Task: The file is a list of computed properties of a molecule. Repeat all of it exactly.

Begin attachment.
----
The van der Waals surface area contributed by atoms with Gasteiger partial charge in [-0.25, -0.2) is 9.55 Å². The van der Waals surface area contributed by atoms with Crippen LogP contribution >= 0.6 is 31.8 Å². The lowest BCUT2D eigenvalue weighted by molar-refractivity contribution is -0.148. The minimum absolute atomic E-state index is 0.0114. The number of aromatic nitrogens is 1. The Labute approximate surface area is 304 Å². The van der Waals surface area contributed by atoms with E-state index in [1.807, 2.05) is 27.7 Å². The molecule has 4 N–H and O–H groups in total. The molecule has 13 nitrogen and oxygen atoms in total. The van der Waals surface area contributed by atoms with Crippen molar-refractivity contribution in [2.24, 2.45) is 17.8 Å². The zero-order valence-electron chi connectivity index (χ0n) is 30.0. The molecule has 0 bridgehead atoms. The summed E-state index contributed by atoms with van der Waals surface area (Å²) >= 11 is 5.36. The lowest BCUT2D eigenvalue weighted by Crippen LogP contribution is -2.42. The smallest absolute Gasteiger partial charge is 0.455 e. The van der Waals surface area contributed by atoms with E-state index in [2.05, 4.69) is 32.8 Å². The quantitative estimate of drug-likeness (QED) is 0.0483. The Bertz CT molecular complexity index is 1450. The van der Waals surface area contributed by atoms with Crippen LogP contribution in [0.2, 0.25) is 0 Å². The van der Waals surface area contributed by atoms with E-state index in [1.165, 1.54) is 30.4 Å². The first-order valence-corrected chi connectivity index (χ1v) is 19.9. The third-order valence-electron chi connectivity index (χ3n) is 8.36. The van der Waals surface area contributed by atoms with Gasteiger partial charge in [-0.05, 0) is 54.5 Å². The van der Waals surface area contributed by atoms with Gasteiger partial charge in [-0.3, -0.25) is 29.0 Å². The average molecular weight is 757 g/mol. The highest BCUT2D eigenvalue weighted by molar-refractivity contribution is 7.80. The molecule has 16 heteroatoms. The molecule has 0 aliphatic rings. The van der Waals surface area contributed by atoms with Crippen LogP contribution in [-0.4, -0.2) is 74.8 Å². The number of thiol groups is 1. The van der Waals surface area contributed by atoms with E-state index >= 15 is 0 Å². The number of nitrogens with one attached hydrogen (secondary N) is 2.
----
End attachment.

The van der Waals surface area contributed by atoms with Gasteiger partial charge in [-0.25, -0.2) is 9.55 Å². The van der Waals surface area contributed by atoms with Crippen LogP contribution >= 0.6 is 31.8 Å². The lowest BCUT2D eigenvalue weighted by molar-refractivity contribution is -0.148. The minimum absolute atomic E-state index is 0.0114. The number of aromatic nitrogens is 1. The Labute approximate surface area is 304 Å². The van der Waals surface area contributed by atoms with E-state index in [1.807, 2.05) is 27.7 Å². The molecule has 4 N–H and O–H groups in total. The molecule has 13 nitrogen and oxygen atoms in total. The van der Waals surface area contributed by atoms with Crippen molar-refractivity contribution in [2.24, 2.45) is 17.8 Å². The zero-order valence-electron chi connectivity index (χ0n) is 30.0. The molecule has 0 bridgehead atoms. The summed E-state index contributed by atoms with van der Waals surface area (Å²) >= 11 is 5.36. The lowest BCUT2D eigenvalue weighted by Crippen LogP contribution is -2.42. The smallest absolute Gasteiger partial charge is 0.455 e. The van der Waals surface area contributed by atoms with E-state index in [2.05, 4.69) is 32.8 Å². The quantitative estimate of drug-likeness (QED) is 0.0483. The Bertz CT molecular complexity index is 1450. The van der Waals surface area contributed by atoms with Crippen LogP contribution in [0.2, 0.25) is 0 Å². The van der Waals surface area contributed by atoms with E-state index in [1.165, 1.54) is 30.4 Å². The first-order valence-corrected chi connectivity index (χ1v) is 19.9. The third-order valence-electron chi connectivity index (χ3n) is 8.36. The van der Waals surface area contributed by atoms with Gasteiger partial charge in [-0.05, 0) is 54.5 Å². The van der Waals surface area contributed by atoms with Gasteiger partial charge in [-0.3, -0.25) is 29.0 Å². The average molecular weight is 757 g/mol. The highest BCUT2D eigenvalue weighted by molar-refractivity contribution is 7.80. The molecule has 16 heteroatoms. The molecule has 0 aliphatic rings. The van der Waals surface area contributed by atoms with Crippen LogP contribution in [-0.4, -0.2) is 74.8 Å². The number of thiol groups is 1. The van der Waals surface area contributed by atoms with E-state index >= 15 is 0 Å². The number of nitrogens with one attached hydrogen (secondary N) is 2.